MIL-OSI Canada: Interim Report Available

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Source: Government of Nova Scotia

The Independent Electoral Boundaries Commission released its interim report today, Nov. 28, in both English and French.

Commission members were appointed in July by an all-party select committee of the House of Assembly and were provided with broad terms of reference, largely drawn from the report of the Keefe Commission.

A fixed number of seats was not mandated, although the commission was required to have one set of boundaries of 51 seats, the current size of the house, and at least one different total number of electoral districts.

“The key issues confronting this commission are essentially those that challenged the previous commissions,” said chair Colin Dodds. “They are how to balance effective representation of African Nova Scotian and Acadian electors with voter parity and accommodate the ongoing shift of population from rural areas as well as taking account of the geography of the province.”

The commission did produce a draft of proposed boundaries which restored the four previously protected electoral districts with an additional seat in Bedford and significant realignment in Cole Harbour, as well as options for the Chéticamp area in the Inverness riding, which has a large Acadian population.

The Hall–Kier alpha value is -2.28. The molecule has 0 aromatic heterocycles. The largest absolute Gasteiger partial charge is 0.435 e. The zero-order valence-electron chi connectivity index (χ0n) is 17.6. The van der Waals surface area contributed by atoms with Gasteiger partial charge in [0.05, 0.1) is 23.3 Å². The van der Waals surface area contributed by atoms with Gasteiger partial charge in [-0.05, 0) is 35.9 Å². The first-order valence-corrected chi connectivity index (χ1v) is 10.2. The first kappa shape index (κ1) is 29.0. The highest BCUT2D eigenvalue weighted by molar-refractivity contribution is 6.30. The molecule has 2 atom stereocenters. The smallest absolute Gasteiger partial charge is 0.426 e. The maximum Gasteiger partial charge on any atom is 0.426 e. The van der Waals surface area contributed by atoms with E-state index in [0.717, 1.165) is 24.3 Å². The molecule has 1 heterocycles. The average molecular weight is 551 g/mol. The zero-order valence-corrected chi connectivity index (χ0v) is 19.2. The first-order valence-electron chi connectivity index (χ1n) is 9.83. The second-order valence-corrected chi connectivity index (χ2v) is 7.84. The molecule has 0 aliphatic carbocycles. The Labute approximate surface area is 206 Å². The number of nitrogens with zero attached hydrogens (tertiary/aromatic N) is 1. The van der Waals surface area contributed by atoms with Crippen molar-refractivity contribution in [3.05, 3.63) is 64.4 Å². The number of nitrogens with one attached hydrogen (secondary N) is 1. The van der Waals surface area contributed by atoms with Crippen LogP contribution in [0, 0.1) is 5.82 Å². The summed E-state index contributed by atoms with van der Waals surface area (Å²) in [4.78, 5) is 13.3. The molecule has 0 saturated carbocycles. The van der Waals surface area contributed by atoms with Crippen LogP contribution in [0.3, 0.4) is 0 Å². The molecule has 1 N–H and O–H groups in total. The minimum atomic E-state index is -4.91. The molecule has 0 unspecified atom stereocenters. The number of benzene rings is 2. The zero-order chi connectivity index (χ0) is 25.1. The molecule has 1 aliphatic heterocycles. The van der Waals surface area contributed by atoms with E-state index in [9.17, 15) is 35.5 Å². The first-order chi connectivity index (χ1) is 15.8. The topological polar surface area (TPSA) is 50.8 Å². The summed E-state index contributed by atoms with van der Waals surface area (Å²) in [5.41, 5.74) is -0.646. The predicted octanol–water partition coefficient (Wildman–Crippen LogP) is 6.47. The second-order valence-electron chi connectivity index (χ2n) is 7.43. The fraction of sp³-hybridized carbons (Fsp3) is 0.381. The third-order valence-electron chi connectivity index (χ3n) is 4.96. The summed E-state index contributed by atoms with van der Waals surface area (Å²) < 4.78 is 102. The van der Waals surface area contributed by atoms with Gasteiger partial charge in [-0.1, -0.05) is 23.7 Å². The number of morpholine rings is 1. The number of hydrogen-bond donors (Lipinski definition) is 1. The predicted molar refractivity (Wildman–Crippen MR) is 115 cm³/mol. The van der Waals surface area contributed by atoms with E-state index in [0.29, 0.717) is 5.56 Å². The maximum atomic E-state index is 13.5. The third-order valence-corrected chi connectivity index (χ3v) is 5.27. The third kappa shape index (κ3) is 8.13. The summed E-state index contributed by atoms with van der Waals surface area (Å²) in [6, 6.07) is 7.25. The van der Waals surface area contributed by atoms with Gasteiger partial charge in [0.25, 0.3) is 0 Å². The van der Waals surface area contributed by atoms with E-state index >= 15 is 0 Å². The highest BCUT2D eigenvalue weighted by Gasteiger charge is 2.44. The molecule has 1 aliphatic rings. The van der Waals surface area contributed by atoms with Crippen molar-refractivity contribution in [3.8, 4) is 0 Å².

Provincewide public consultations began in early September and the commission thanks those citizens who came out to give their views on its draft and on the idea of non-contiguous electoral districts as well as the concept of members at large to represent African Nova Scotians and Acadians.

The commission is presenting four alternatives, that are not in order, for consideration by electors:

  • 51 electoral districts for the House of Assembly with minor adjustment to the existing boundaries
  • 55 electoral districts, which include the four formerly protected electoral districts of Argyle, Clare, Preston and Richmond
  • 55 electoral districts but 56 seats in the house which would include the dual-member electoral district of Inverness, which would have one MLA to represent the geographic electoral district, and one MLA to represent the Acadian electors
  • 56 electoral districts which would include the added district of Chéticamp

The commission recognizes that apart from the 51 seat configuration, some existing electoral districts will experience significant shifts in boundaries, but tried to respect municipal boundaries and communities of interest, as well as, geographical features such as highways and bodies of water.

Another round of public consultations will begin on Jan. 4, in Antigonish. The terms of reference require the commission to recommend a single set of boundaries by April 1, for consideration by the House of Assembly.

The interim report can be found online at http://nselectoralboundaries.ca.

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